• Multitask, and improve your health, too— I’m not a smoker, but if you are, the monetary benefits of quitting are staggering. But, I have an addiction to something that causes major health problems, too: sugar. I figured, why not improve my health by “quitting” sugary foods and unhealthy snacks, and reap the savings? I’ve spent quite a lot over the years on cookies, chocolate, more cookies, chocolate cookies … you get the picture.
  • Gas moneyI did some research and found a credit card that offered five-percent cash back on gas from any station. Then I got an app called Gas Buddy, which uses crowd-sourced data and your smartphone’s GPS to find the cheapest gas near you. Finally, unless it’s sub-zero weather, I’ll drive until I’m running on fumes if it means waiting an extra day to fill up when (hopefully) the prices drop a bit. Sometimes I win, sometimes I lose at this game, but overall, I come out ahead.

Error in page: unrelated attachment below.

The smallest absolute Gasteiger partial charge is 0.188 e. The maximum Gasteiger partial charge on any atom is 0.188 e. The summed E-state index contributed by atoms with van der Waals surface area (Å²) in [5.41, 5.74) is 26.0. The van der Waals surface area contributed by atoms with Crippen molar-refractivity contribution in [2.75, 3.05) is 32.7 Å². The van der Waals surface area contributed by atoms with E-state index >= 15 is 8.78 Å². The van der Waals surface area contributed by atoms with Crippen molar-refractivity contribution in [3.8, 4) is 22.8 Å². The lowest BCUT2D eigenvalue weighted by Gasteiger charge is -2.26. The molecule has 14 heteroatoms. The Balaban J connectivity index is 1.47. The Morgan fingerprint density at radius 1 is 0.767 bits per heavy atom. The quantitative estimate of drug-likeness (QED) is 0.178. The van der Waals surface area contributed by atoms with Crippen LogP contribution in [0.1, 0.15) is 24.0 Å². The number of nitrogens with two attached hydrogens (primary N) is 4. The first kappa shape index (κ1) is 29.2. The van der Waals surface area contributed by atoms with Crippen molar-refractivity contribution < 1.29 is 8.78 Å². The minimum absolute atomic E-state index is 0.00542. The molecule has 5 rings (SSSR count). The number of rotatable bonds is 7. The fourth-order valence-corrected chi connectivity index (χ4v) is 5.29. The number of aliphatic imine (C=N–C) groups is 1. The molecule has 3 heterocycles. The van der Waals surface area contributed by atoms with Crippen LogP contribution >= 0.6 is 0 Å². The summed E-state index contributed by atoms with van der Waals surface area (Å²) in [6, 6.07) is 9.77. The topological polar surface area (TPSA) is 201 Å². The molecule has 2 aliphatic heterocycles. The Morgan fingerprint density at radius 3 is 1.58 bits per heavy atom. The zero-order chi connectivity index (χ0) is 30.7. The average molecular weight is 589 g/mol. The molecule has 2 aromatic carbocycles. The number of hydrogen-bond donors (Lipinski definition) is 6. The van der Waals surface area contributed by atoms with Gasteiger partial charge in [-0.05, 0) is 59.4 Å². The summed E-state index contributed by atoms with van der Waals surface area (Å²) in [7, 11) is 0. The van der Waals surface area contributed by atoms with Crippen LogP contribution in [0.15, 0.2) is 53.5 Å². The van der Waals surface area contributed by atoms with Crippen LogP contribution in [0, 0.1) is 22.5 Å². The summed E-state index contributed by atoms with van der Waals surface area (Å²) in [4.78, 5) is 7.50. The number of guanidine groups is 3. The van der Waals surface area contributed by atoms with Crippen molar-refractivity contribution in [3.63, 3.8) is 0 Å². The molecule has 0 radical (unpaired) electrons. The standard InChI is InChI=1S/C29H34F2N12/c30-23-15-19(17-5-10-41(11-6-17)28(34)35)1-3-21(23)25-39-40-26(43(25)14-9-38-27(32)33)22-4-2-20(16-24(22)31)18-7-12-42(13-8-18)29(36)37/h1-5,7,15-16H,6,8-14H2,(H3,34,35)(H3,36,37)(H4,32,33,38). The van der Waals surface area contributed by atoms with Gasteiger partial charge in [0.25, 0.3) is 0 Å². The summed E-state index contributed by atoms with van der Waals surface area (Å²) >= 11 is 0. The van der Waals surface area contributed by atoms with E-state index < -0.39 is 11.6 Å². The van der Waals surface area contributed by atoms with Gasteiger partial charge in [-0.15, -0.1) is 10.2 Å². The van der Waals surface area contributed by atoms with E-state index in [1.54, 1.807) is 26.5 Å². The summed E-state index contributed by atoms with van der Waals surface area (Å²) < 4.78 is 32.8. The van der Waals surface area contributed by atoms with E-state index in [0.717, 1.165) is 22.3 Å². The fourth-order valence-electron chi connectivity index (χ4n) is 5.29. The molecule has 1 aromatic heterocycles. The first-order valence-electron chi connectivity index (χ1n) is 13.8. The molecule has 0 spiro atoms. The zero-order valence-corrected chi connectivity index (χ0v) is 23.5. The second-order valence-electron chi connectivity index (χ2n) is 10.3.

• Cut the cable, keep the ‘net—Getting rid of cable was difficult at first, I won’t lie. There’s a meditative sort of addiction to aimlessly flipping through dozens of channels, stopping here and there but never really landing on anything meaningful. I get that. But since I kept my Internet service, I still was able to stream most of the movies and shows I wanted to see on Netflix, for a fraction of what I was paying each month for a hundred channels I barely watched. The rest I got from the library, or borrowed from friends.